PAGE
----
Western Tiger Swallowtail butterfly
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A Western tiger swallowtail butterfly is seen in Garden of the Gods. This month, Colorado Springs is part of the City Nature Challenge. To participate, download the free iNaturalist app to your smartphone and start counting the flora and fauna you spot around town! Photo courtesy of the City of Colorado Springs

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It’s time we learn if our parks’ “ultra-users” are also excellent flora and fauna spotters. As you recall, when the Trust for Public Land put together its “Economic Benefits of Parks” study for Colorado Springs a few years ago, they set out to determine park usage. It’s hard to claim there are health and recreational benefits if few are using the parks, but that wasn’t the case. Researchers were actually astounded at how often we visit our parks and trails and dubbed us “ultra-users.”

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This year we are part of the City Nature Challenge, and it’s time to put that usage to work. From April 26 to 29, you are asked to get outside and count critters. Each time you spot a squirrel, duck, deer or bug you’ll help our city compete for bragging rights. Same goes for trees, spring flowers, mushroom or any other flora/fungi you see during your hike or bike ride. Just download the free iNaturalist app to your smartphone and start counting, starting on April 26.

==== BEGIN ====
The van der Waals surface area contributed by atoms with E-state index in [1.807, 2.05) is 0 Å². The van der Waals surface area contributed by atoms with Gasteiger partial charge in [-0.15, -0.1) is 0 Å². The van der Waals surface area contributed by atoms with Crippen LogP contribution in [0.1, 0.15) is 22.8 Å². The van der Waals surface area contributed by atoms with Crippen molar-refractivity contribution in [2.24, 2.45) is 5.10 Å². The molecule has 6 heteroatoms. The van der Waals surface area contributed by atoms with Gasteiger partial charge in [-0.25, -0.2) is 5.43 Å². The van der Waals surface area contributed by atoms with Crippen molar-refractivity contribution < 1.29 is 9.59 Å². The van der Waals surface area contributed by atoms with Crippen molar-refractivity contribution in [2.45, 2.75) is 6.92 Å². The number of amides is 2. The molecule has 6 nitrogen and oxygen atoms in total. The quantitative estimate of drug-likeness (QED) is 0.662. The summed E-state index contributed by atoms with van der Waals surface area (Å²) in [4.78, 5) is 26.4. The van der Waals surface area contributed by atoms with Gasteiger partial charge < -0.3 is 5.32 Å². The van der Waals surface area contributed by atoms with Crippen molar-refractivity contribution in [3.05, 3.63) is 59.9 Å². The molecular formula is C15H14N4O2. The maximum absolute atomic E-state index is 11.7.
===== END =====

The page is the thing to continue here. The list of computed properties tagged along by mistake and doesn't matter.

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Red Tail Hawk
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A red tail hawk is seen flying around the city. This month, Colorado Springs is part of the City Nature Challenge. To participate, download the free iNaturalist app to your smartphone and start counting the flora and fauna you spot around town!

Photo courtesy of the City of Colorado Springs

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The Nature Challenge started in 2016 and was a competition between Los Angeles and San Francisco. This year, 100 cities on six continents will take part in the four-day City Nature Challenge. Last year, San Francisco won top honors, logging 41,737 observations, 3211 species with 1,532 residents participating. Since this is their fourth year participating in the challenge, they’ve had some practice.

It’s our first year, but as ultra-users, we should be able to give them some competition. And even if we don’t win, a spring walk on one of our trails is always a good investment of time. For more information, check out coloradosprings.gov/cnc19-cos.

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Spiny star cactus
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A spiny star cactus is seen in Garden of the Gods. This month, Colorado Springs is part of the City Nature Challenge. To participate, download the free iNaturalist app to your smartphone and start counting the flora and fauna you spot around town! Photo courtesy of the City of Colorado Springs

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If counting isn’t your thing, there are still openings for this year’s Crew Leader Training taking place in North Cheyenne Cañon Park. Crew Leaders are the backbone of our Friends group volunteer program. Without crew leaders, the quality and quantity of projects is seriously diminished. If you’ve worked on a trail in the past and are ready to take your volunteering to the next level, consider signing up for crew leader training from April 26 to 28. Find more information at rmfi.org/crew-leader-training. And, if in addition to being an ultra-user and seasoned volunteer, you are an overachiever, why not do both!

Susan Davies is executive director of the 30-year-old Trails and Open Space Coalition. Send any questions and comments to susan@trailsandopenspaces.org.

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